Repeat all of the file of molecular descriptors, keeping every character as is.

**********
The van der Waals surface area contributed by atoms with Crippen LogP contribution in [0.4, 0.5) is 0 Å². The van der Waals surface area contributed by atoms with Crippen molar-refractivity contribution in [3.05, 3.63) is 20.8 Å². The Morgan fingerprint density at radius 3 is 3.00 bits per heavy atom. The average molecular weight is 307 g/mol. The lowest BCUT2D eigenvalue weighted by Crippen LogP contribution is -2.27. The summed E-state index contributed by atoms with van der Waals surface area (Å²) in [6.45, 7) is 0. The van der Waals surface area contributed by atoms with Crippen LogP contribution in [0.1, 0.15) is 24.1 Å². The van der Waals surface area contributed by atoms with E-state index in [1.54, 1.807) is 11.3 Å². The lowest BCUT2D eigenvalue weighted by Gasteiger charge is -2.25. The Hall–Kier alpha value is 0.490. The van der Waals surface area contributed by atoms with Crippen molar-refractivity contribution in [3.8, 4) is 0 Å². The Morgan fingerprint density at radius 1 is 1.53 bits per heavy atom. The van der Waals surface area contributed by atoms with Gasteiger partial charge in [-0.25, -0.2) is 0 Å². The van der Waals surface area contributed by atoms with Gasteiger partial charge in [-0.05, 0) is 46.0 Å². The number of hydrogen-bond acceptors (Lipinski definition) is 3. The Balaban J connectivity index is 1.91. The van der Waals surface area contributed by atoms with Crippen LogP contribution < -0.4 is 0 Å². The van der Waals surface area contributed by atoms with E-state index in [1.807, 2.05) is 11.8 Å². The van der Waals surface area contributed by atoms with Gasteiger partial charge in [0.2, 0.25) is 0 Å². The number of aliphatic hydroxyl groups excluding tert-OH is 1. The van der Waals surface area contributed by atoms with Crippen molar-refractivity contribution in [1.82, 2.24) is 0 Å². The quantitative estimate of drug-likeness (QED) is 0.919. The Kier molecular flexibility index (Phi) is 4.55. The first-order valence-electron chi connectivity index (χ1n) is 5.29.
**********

The van der Waals surface area contributed by atoms with Crippen LogP contribution in [0.4, 0.5) is 0 Å². The van der Waals surface area contributed by atoms with Crippen molar-refractivity contribution in [3.05, 3.63) is 20.8 Å². The Morgan fingerprint density at radius 3 is 3.00 bits per heavy atom. The average molecular weight is 307 g/mol. The lowest BCUT2D eigenvalue weighted by Crippen LogP contribution is -2.27. The summed E-state index contributed by atoms with van der Waals surface area (Å²) in [6.45, 7) is 0. The van der Waals surface area contributed by atoms with Crippen LogP contribution in [0.1, 0.15) is 24.1 Å². The van der Waals surface area contributed by atoms with E-state index in [1.54, 1.807) is 11.3 Å². The lowest BCUT2D eigenvalue weighted by Gasteiger charge is -2.25. The Hall–Kier alpha value is 0.490. The van der Waals surface area contributed by atoms with Crippen molar-refractivity contribution in [3.8, 4) is 0 Å². The Morgan fingerprint density at radius 1 is 1.53 bits per heavy atom. The van der Waals surface area contributed by atoms with Gasteiger partial charge in [-0.25, -0.2) is 0 Å². The van der Waals surface area contributed by atoms with Gasteiger partial charge in [-0.05, 0) is 46.0 Å². The number of hydrogen-bond acceptors (Lipinski definition) is 3. The Balaban J connectivity index is 1.91. The van der Waals surface area contributed by atoms with Crippen LogP contribution < -0.4 is 0 Å². The van der Waals surface area contributed by atoms with E-state index in [1.807, 2.05) is 11.8 Å². The van der Waals surface area contributed by atoms with Gasteiger partial charge in [0.2, 0.25) is 0 Å². The number of aliphatic hydroxyl groups excluding tert-OH is 1. The van der Waals surface area contributed by atoms with Crippen molar-refractivity contribution in [1.82, 2.24) is 0 Å². The quantitative estimate of drug-likeness (QED) is 0.919. The Kier molecular flexibility index (Phi) is 4.55. The first-order valence-electron chi connectivity index (χ1n) is 5.29.